Anyone who knows me well knows I love everything about the mail. Even when I travel, I like to visit the local post office to see what it is like—particularly in countries outside the U.S. Recently, I was in Italy on a trip that took us from Rome to hilltop towns built up to 10 centuries ago and to Florence. It was quite a trip with our driver (Paulo) who explained the history of things along the way. Of course, my request was always to stop in each town to see how they managed their mail. What I learned was the post offices in Italy don’t resemble any post office we have here in the United States. Unlike here, where we view the post office as a place to buy stamps and send packages, the Poste Italiane is a place where you can accomplish all sorts of tasks.
You can pay certain bills, collect a pension check, renew a passport and even buy health insurance. Seriously—you can. It is also a competitive operator in the area for financial and payment services: savings accounts, interest-bearing bonds, national and international money orders.
Additionally, you can shop for things like books, CDs and even cell phones. There are posters all around promoting these things and there are consultants on site to help you with whatever you need. In Florence, when I entered the door of the Poste, I saw a machine that dispenses numbered tickets based on what you were planning to do there. Then, similar to the DMV, you waited until your number came up on the screen. The Florence post office was a veritable hub of activity.
Standing there I started thinking about our post offices—what may be missing and it sparked an idea (if you read my column, you know I have made several) for an option that might help alleviate some of the financial burden it carries. If European towns use the post office as a hub for other things besides mail, why can’t we? I know we can’t let a government institution go into banking or sell insurance. Private enterprise would not allow it. But how about getting support from private enterprise in another way?
For example, what if a company like Starbucks® stepped up and decided to help out the situation by creating a franchise model that would rent space from the USPS, similar to how the USPS operates within a Staples store? Or a telecommunications provider, like Verizon® or T – Mobile® have a franchise model that rented space from the USPS? If it was the type of products and services people wanted, and the franchise was located within the USPS real estate, perhaps it would spur activity around the post office itself, encourage local involvement and help offset the costs of operating the building.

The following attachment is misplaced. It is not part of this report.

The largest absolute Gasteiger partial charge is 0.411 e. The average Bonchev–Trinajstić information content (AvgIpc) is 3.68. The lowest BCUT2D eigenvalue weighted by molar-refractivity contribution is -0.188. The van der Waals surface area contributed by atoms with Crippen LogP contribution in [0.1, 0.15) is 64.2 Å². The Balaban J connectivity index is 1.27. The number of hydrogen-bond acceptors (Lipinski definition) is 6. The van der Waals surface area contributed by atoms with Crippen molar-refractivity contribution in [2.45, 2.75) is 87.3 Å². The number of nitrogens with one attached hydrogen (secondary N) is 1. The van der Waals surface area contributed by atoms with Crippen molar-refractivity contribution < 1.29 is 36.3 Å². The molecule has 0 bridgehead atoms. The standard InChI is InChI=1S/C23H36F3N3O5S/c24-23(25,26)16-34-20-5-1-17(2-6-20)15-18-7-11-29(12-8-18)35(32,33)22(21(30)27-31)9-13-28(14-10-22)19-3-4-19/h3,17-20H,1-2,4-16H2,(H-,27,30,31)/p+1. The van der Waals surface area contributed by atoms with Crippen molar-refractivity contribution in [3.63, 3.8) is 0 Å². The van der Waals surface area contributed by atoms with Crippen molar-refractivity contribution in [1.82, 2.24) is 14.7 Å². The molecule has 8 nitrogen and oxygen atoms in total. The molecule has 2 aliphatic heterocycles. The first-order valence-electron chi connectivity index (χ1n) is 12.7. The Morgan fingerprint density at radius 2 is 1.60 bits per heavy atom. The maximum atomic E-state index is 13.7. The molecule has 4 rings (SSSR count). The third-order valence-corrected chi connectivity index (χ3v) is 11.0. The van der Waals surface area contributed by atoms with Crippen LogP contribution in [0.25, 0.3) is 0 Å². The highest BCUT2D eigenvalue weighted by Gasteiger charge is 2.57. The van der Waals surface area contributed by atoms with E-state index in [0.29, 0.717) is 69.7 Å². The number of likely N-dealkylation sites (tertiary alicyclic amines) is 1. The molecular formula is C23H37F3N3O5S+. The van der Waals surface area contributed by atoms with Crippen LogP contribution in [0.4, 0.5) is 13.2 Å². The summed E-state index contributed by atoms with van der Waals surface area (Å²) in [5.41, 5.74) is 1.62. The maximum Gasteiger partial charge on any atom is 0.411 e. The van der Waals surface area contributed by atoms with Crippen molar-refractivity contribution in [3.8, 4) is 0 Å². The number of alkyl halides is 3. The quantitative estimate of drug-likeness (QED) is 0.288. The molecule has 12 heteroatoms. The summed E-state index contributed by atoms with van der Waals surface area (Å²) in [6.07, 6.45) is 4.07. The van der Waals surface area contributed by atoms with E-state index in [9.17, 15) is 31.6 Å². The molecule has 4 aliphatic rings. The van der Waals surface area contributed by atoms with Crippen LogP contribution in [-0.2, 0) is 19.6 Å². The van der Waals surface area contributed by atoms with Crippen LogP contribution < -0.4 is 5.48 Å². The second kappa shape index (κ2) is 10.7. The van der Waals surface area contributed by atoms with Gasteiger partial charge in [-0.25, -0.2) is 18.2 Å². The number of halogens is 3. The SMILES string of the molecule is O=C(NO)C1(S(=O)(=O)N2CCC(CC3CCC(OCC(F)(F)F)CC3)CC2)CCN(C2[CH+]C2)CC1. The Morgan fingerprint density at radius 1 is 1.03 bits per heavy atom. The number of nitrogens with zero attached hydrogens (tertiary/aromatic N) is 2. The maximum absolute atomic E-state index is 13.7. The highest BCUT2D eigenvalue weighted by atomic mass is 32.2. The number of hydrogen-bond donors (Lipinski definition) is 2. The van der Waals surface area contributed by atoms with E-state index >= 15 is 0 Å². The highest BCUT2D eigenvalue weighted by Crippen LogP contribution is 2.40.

This idea strikes me as particularly relevant for local post offices in rural areas where services like the ones mentioned are needed and not always available. A model like this might be a good gesture on the part of a company like Starbucks or Verizon and bring in more foot traffic to help keep our smaller post offices open. A few years ago there was a survey that found at least 6,000 post offices in the U.S. served a volume of only 3.3 people each day. 3.3! People in these areas don’t want to lose their post office—or their jobs. So if it’s some of my earlier suggestions, like “no work Wednesdays,” or decreeing “Saturday a day of rest” that might help save the USPS—or sharing space with Star ‘n Cones—the point is we all know something has to change.
Harry Stephens is President/CEO, and founder of DATAMATX, one of the nation’s largest privately held, full-service providers of printed and electronic billing solutions. As an advocate for business mailers across the country, Stephens is actively involved in several postal trade associations. He serves on the Executive Board of the Greater Atlanta Postal Customer Council, Board Member of the National Postal Policy Council (NPPC), Member of Major Mailers Association(MMA), and member of the Coalition for a 21st Century Postal Service . He is also immediate past president of the Imaging Network Group (INg), an association for Print/Mail Service Bureaus. As an expert on high-volume print and mail, he has frequently been asked to speak to various USPS groups, including the Board of Governors, about postal reform and other issues affecting business mailers. Find DATAMATX at www.datamatx.com.